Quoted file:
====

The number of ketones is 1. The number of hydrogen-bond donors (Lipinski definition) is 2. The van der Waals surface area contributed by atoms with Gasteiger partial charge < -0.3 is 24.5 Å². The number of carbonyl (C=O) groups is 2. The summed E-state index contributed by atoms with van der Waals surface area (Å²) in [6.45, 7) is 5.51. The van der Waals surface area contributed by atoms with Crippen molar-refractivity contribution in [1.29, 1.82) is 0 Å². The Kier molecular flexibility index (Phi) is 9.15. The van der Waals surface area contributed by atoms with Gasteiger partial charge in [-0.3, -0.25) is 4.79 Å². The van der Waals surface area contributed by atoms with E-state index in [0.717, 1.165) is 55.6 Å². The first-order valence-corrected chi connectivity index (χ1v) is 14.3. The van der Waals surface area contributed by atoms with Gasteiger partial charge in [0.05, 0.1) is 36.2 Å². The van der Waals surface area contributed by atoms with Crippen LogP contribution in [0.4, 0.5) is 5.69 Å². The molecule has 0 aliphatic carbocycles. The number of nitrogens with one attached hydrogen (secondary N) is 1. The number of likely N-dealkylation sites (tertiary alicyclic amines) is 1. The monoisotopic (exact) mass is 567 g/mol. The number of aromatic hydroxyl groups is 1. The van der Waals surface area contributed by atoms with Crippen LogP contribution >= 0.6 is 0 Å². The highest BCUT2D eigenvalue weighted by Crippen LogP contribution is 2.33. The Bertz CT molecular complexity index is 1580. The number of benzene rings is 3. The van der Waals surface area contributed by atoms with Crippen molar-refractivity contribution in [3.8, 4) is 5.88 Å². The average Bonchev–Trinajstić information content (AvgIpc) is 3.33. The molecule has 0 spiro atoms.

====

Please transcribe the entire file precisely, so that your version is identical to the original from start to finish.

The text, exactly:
The number of ketones is 1. The number of hydrogen-bond donors (Lipinski definition) is 2. The van der Waals surface area contributed by atoms with Gasteiger partial charge < -0.3 is 24.5 Å². The number of carbonyl (C=O) groups is 2. The summed E-state index contributed by atoms with van der Waals surface area (Å²) in [6.45, 7) is 5.51. The van der Waals surface area contributed by atoms with Crippen molar-refractivity contribution in [1.29, 1.82) is 0 Å². The Kier molecular flexibility index (Phi) is 9.15. The van der Waals surface area contributed by atoms with Gasteiger partial charge in [-0.3, -0.25) is 4.79 Å². The van der Waals surface area contributed by atoms with E-state index in [0.717, 1.165) is 55.6 Å². The first-order valence-corrected chi connectivity index (χ1v) is 14.3. The van der Waals surface area contributed by atoms with Gasteiger partial charge in [0.05, 0.1) is 36.2 Å². The van der Waals surface area contributed by atoms with Crippen LogP contribution in [0.4, 0.5) is 5.69 Å². The molecule has 0 aliphatic carbocycles. The number of nitrogens with one attached hydrogen (secondary N) is 1. The number of likely N-dealkylation sites (tertiary alicyclic amines) is 1. The monoisotopic (exact) mass is 567 g/mol. The number of aromatic hydroxyl groups is 1. The van der Waals surface area contributed by atoms with Crippen LogP contribution >= 0.6 is 0 Å². The highest BCUT2D eigenvalue weighted by Crippen LogP contribution is 2.33. The Bertz CT molecular complexity index is 1580. The number of benzene rings is 3. The van der Waals surface area contributed by atoms with Crippen molar-refractivity contribution in [3.8, 4) is 5.88 Å². The average Bonchev–Trinajstić information content (AvgIpc) is 3.33. The molecule has 0 spiro atoms.